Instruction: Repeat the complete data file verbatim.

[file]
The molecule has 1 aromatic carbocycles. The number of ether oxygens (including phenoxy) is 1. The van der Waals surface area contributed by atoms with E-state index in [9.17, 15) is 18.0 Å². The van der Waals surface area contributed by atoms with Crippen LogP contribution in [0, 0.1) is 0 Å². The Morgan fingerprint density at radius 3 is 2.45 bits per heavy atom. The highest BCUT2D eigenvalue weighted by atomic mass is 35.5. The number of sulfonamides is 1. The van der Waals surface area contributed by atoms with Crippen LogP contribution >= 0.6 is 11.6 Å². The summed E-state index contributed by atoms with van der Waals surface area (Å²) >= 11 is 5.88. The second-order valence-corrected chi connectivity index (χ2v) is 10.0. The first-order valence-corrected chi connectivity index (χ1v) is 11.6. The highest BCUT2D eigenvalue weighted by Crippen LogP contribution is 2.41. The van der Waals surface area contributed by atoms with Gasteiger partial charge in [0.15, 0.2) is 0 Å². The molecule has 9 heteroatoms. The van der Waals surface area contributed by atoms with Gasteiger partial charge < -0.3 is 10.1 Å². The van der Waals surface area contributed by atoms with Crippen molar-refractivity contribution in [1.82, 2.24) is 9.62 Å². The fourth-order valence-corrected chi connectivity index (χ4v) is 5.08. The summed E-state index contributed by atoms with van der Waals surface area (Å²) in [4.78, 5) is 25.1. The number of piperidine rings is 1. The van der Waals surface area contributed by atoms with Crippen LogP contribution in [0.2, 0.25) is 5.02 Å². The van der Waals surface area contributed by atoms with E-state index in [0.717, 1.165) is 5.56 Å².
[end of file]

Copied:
The molecule has 1 aromatic carbocycles. The number of ether oxygens (including phenoxy) is 1. The van der Waals surface area contributed by atoms with E-state index in [9.17, 15) is 18.0 Å². The van der Waals surface area contributed by atoms with Crippen LogP contribution in [0, 0.1) is 0 Å². The Morgan fingerprint density at radius 3 is 2.45 bits per heavy atom. The highest BCUT2D eigenvalue weighted by atomic mass is 35.5. The number of sulfonamides is 1. The van der Waals surface area contributed by atoms with Crippen LogP contribution >= 0.6 is 11.6 Å². The summed E-state index contributed by atoms with van der Waals surface area (Å²) >= 11 is 5.88. The second-order valence-corrected chi connectivity index (χ2v) is 10.0. The first-order valence-corrected chi connectivity index (χ1v) is 11.6. The highest BCUT2D eigenvalue weighted by Crippen LogP contribution is 2.41. The van der Waals surface area contributed by atoms with Gasteiger partial charge in [0.15, 0.2) is 0 Å². The molecule has 9 heteroatoms. The van der Waals surface area contributed by atoms with Gasteiger partial charge < -0.3 is 10.1 Å². The van der Waals surface area contributed by atoms with Crippen molar-refractivity contribution in [1.82, 2.24) is 9.62 Å². The fourth-order valence-corrected chi connectivity index (χ4v) is 5.08. The summed E-state index contributed by atoms with van der Waals surface area (Å²) in [4.78, 5) is 25.1. The number of piperidine rings is 1. The van der Waals surface area contributed by atoms with Crippen LogP contribution in [0.2, 0.25) is 5.02 Å². The van der Waals surface area contributed by atoms with E-state index in [0.717, 1.165) is 5.56 Å².